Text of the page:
The 2020 presidential election has been one of the most politically charged elections in our nation’s recent history. Both candidates have been exceptionally vocal, especially with the recent Democratic and Republican National Conventions. More than focusing on specific issues, though, both candidates have engaged in a pattern of ad hominem arguments designed to demean their opponent. Trump has claimed that Biden is “against God” and on the “wrong side of history,” and he’s attacked Democrats for viewing America as “a wicked nation that must be punished for its sins.” On the other side of the spectrum, Biden’s campaign, and the Democratic convention, have focused more on attacking Trump and his presidency than on tangible issues. Both candidates can be seen berating each other on Twitter.
An ad hominem argument is a direct attack against an opponent’s character rather than their position. This type of argument often ignores facts by appealing to prejudices and emotions, and it allows one to undermine an opponent’s case without refuting the position directly. This means that important issues often don’t get addressed, derailing debates entirely.
It is important to remember to dissect the arguments that are being presented to us in the context of the election. If we are to make informed judgments about the candidates, we must identify baseless accusations when we see them and realize that they may not always be based in reality. Ad hominem arguments come up in politics because we want to elect politicians that we can trust, but it’s essential to think critically about the arguments we hear. A person’s character does matter. After all, we want to elect candidates we feel will act with honesty and integrity in their positions. But we must try to distinguish between legitimate discussion of character and baseless ad hominem arguments. Pay attention to claims which address a candidate’s past actions or decisions and not those which seek to arbitrarily demean. Above all, remember that you can’t always trust what opponents say about each other.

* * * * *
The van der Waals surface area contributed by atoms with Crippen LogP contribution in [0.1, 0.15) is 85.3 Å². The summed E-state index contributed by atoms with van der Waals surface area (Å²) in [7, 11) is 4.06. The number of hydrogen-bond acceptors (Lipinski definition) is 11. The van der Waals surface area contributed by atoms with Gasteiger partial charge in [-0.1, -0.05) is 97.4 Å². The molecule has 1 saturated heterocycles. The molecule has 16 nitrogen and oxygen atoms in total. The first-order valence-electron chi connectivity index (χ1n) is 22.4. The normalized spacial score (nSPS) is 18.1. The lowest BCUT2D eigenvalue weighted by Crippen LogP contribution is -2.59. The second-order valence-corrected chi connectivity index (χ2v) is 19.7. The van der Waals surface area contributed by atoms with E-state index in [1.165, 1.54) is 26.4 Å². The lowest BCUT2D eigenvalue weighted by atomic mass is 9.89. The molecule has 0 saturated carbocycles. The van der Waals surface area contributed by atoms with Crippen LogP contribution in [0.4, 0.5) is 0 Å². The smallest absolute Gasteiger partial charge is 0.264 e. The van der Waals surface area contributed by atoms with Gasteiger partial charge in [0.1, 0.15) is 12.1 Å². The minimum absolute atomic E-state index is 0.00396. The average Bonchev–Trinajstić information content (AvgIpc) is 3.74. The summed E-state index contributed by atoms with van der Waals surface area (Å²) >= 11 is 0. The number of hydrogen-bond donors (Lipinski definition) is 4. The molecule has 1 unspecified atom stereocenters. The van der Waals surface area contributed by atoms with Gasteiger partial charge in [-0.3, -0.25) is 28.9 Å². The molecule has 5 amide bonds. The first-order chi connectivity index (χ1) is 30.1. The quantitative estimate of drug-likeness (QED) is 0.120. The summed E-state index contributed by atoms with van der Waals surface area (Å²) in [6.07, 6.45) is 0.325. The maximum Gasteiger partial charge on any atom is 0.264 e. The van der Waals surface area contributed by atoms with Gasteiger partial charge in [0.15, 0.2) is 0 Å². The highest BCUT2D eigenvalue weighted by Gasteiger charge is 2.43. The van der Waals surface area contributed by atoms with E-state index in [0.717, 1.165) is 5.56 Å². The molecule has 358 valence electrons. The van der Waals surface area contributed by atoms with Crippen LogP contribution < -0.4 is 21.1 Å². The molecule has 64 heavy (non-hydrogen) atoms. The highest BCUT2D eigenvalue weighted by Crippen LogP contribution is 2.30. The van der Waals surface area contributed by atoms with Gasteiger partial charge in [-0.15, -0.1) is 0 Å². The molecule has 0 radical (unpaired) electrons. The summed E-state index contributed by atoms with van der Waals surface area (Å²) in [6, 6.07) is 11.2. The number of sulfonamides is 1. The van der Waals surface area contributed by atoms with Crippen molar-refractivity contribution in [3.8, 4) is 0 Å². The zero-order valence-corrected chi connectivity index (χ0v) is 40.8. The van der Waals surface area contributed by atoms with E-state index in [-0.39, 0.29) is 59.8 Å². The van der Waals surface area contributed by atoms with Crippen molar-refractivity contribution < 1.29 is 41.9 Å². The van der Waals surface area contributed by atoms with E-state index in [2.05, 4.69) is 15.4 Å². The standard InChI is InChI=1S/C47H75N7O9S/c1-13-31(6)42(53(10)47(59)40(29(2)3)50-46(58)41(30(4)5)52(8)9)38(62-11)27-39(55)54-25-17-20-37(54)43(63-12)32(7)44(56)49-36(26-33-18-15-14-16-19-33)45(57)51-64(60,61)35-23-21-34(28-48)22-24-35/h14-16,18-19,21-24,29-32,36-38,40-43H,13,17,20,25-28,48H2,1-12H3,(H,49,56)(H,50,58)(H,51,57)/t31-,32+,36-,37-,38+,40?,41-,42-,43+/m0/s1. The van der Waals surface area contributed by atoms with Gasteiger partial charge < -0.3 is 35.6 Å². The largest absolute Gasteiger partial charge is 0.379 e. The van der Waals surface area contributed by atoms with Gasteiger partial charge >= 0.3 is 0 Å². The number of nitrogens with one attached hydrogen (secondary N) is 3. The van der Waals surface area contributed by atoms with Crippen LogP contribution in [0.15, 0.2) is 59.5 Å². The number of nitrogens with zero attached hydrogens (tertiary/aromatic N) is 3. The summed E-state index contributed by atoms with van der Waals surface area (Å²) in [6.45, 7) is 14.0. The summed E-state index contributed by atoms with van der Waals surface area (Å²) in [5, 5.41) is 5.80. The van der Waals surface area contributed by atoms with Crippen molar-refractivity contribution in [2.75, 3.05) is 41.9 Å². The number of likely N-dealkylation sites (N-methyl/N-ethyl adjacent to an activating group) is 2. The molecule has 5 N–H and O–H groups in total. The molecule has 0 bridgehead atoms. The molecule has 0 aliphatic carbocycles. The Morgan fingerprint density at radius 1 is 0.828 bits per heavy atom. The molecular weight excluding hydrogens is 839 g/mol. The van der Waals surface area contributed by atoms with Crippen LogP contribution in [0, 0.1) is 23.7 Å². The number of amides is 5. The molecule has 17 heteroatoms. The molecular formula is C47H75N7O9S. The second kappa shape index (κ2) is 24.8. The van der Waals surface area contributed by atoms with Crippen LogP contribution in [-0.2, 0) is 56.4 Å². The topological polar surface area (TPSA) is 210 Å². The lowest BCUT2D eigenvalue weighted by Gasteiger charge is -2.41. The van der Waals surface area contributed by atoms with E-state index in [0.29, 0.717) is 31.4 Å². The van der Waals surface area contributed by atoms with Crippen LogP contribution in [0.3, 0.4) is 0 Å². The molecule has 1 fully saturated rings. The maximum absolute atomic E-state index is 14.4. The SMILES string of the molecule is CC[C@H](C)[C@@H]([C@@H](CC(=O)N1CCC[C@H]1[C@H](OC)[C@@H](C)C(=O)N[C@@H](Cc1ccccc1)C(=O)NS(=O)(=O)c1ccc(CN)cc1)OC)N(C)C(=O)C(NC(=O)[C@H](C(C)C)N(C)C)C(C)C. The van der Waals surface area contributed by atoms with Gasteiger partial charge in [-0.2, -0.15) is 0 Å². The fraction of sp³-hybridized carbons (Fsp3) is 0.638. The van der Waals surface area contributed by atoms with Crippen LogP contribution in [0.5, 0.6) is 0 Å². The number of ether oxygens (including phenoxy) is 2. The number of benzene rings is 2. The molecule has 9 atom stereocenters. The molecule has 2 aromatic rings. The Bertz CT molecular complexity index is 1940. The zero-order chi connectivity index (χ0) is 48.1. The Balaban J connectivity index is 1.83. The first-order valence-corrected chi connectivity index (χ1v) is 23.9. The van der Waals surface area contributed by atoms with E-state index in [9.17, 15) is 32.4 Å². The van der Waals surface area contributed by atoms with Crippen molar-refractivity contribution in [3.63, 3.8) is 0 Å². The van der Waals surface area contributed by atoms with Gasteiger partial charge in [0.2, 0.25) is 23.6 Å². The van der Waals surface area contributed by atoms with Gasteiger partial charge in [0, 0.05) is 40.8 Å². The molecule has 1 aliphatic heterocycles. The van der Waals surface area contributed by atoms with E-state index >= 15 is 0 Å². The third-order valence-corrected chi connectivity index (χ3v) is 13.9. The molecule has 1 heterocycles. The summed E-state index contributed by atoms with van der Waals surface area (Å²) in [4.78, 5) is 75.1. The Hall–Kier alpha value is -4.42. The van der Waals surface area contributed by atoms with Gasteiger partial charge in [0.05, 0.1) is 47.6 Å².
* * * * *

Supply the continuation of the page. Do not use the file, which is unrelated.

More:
With the 2020 election, this is particularly crucial. Politics are more charged than ever, and personal attacks have dominated discussions. Trump is especially prone to using ad hominem arguments, and vague attacks against Biden, the Democrats, and the media dominate his Twitter feed. These baseless accusations have been the focus of the political climate recently, and this pushes essential policy issues into the background. It’s important to note that these attacks are seldom based in fact—many of the Tweets have been flagged by Twitter for containing misleading or manipulated information. While Biden has made arguments targeted at the president’s character, these more often attack Trump’s specific actions as president and are less often vague and unsupported. In this election cycle, it is more important than ever before to weed through the ad hominem arguments muddying the field and to focus on the vital issues at stake.